There is now a new procedure for appealing Board of Tax Appeals (“BTA”).
In an effort to eliminate the vast amount of BTA appeals heard by the Ohio Supreme Court, the statutory process for filing BTA appeals was amended to mandate that all BTA appeals after September 29, 2017, must first be filed with the appropriate court of appeals (i.e., the county in which the taxed property is located or the taxpayer resides). Prior to September 29, 2017, BTA appeals could be filed with either the Ohio Supreme Court or the appropriate court of appeals.
AP Statehouse Correspondent Julie Carr Smyth provides an excellent explanation for the rationale behind the change in the BTA appeal process in her September 29, 2017 article entitled, “Ohio Taxpayers Lose Right to Take Disputes to High Court,” which can be read by clicking here.
So – in general – what is the BTA appeal process now?
- A BTA appeal must first be filed with the appropriate court of appeals.
- A party to the BTA may then file a petition with Ohio Supreme Court to transfer jurisdiction to the Ohio Supreme Court instead. The Ohio Supreme Court may approve the petition and order that the BTA appeal be taken directly to the Ohio Supreme Court if the appeal involves a substantial constitutional question or a question of great general or public interest. It is anticipated that this standard will rarely be met, which is why the appeal statute was amended in the first place.
- If the BTA appeal is not transferred to the Ohio Supreme Court, the appropriate court of appeals will consider the BTA appeal.
- Any party disagreeing with the decision of the appellate court, may then file an appeal with the Ohio Supreme Court, which will only accept the appeal if it involves a substantial constitutional question or a question of great general or public interest. Again, it is anticipated that standard will rarely be met.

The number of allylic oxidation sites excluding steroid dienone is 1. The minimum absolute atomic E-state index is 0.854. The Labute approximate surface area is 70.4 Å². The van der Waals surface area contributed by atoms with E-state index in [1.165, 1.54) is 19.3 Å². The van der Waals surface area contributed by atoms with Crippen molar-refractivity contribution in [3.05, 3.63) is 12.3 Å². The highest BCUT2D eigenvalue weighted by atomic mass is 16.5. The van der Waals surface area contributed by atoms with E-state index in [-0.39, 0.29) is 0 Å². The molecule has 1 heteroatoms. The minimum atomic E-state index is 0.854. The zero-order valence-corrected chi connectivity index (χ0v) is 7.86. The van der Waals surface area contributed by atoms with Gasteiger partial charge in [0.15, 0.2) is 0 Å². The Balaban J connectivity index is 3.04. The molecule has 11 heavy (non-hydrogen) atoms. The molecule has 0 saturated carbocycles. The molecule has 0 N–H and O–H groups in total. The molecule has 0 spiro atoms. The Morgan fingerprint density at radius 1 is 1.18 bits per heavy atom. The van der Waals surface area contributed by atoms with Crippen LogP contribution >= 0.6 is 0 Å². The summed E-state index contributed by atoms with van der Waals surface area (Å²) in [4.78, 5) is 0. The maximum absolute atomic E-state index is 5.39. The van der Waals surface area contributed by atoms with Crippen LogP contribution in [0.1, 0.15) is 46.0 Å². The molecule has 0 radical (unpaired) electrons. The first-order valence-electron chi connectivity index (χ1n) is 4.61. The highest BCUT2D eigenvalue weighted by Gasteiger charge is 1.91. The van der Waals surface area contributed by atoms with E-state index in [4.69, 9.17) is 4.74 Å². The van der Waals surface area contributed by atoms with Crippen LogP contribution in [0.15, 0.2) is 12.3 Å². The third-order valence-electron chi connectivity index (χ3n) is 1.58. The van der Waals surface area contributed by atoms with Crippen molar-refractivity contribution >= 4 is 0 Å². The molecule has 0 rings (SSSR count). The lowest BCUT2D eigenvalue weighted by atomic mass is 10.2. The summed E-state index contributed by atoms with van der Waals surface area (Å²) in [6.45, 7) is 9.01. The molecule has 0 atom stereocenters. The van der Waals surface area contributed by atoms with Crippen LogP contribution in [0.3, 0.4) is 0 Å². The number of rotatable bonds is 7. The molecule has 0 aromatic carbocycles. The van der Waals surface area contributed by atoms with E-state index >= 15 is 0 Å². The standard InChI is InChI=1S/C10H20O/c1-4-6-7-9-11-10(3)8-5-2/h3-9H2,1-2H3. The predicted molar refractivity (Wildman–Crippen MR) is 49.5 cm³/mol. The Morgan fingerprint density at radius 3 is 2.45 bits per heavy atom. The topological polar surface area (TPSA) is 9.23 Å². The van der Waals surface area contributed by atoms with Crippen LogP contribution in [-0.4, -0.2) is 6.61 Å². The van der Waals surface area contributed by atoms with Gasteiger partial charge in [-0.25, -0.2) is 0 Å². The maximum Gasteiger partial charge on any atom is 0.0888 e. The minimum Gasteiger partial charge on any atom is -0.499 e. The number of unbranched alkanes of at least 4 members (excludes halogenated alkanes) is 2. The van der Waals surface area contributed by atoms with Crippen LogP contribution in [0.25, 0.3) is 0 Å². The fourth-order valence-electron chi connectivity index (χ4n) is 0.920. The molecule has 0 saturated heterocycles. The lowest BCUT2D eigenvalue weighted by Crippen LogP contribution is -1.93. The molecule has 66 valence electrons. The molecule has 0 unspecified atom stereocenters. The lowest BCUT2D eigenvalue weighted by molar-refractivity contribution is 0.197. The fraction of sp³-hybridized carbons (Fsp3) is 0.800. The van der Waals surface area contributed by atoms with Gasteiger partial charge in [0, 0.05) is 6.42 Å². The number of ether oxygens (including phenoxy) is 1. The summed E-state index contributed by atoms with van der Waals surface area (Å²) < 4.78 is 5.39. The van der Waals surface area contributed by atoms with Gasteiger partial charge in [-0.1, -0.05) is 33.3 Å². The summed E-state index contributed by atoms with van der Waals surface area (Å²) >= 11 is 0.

The details of the new BTA appeal process are set forth in R.C. 5717.04, which can be read by clicking here.
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School districts derive substantial revenue from property taxes. As a result, McGown & Markling recommends that all school districts actively take steps to protect their property valuation – especially when property owners are seeking to reduce property values.
McGown & Markling has experience representing school districts in a variety of property tax valuation disputes, and we are prepared to provide your school district with a free cost-benefit analysis to determine whether it is in your school district’s best interest to challenge one or more decrease complaints. For example, it makes absolutely no sense to waste scarce resources on legal fees if the potential tax decrease is of nominal value, there are political and policy ramifications in challenging the valuation of certain residential and commercial properties, and there are circumstances when certain property valuations actually should be decreased.
“It is very unfortunate that the nature of school funding requires small school districts like ours to rely so heavily on property taxes,” says Crestwood Local School District Treasurer/CFO Jill Rowe. “McGown & Markling provides our school district with thoughtful guidance on when to challenge property valuations by always balancing the interests of our property owners with the interests of the school district so we can continue to provide an excellent system of public education throughout the Crestwood Local Schools.”
Authors: Matthew John Markling and Patrick Vrobel
Note: This blog entry does not constitute – nor does it contain – legal advice. Legal jurisprudence is like the always changing Midwestern weather. As a result, this single blog entry cannot substitute for consultation with a McGown & Markling attorney. If legal advice is needed with respect to a specific factual situation, please feel free to contact a McGown & Markling attorney.